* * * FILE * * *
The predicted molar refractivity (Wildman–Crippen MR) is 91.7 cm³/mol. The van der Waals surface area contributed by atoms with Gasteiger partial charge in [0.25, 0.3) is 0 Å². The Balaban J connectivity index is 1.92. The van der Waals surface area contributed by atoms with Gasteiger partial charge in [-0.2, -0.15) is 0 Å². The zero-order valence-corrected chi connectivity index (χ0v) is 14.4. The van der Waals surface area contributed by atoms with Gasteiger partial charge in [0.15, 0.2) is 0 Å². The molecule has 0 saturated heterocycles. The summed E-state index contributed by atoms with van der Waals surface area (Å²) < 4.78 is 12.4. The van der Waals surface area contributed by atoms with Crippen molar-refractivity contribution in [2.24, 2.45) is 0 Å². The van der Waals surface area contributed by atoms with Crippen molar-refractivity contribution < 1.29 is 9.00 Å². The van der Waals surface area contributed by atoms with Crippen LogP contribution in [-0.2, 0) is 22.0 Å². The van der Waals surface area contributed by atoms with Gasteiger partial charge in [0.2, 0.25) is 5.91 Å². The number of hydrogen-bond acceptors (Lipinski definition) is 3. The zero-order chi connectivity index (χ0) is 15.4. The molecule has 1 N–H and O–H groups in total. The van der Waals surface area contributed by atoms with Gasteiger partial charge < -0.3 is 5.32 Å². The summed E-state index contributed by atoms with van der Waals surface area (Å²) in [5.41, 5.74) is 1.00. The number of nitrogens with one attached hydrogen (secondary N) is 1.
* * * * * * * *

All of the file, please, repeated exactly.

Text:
The predicted molar refractivity (Wildman–Crippen MR) is 91.7 cm³/mol. The van der Waals surface area contributed by atoms with Gasteiger partial charge in [0.25, 0.3) is 0 Å². The Balaban J connectivity index is 1.92. The van der Waals surface area contributed by atoms with Gasteiger partial charge in [-0.2, -0.15) is 0 Å². The zero-order valence-corrected chi connectivity index (χ0v) is 14.4. The van der Waals surface area contributed by atoms with Gasteiger partial charge in [0.15, 0.2) is 0 Å². The molecule has 0 saturated heterocycles. The summed E-state index contributed by atoms with van der Waals surface area (Å²) < 4.78 is 12.4. The van der Waals surface area contributed by atoms with Crippen molar-refractivity contribution in [2.24, 2.45) is 0 Å². The van der Waals surface area contributed by atoms with Crippen molar-refractivity contribution < 1.29 is 9.00 Å². The van der Waals surface area contributed by atoms with Crippen LogP contribution in [-0.2, 0) is 22.0 Å². The van der Waals surface area contributed by atoms with Gasteiger partial charge in [0.2, 0.25) is 5.91 Å². The number of hydrogen-bond acceptors (Lipinski definition) is 3. The zero-order chi connectivity index (χ0) is 15.4. The molecule has 1 N–H and O–H groups in total. The van der Waals surface area contributed by atoms with Gasteiger partial charge < -0.3 is 5.32 Å². The summed E-state index contributed by atoms with van der Waals surface area (Å²) in [5.41, 5.74) is 1.00. The number of nitrogens with one attached hydrogen (secondary N) is 1.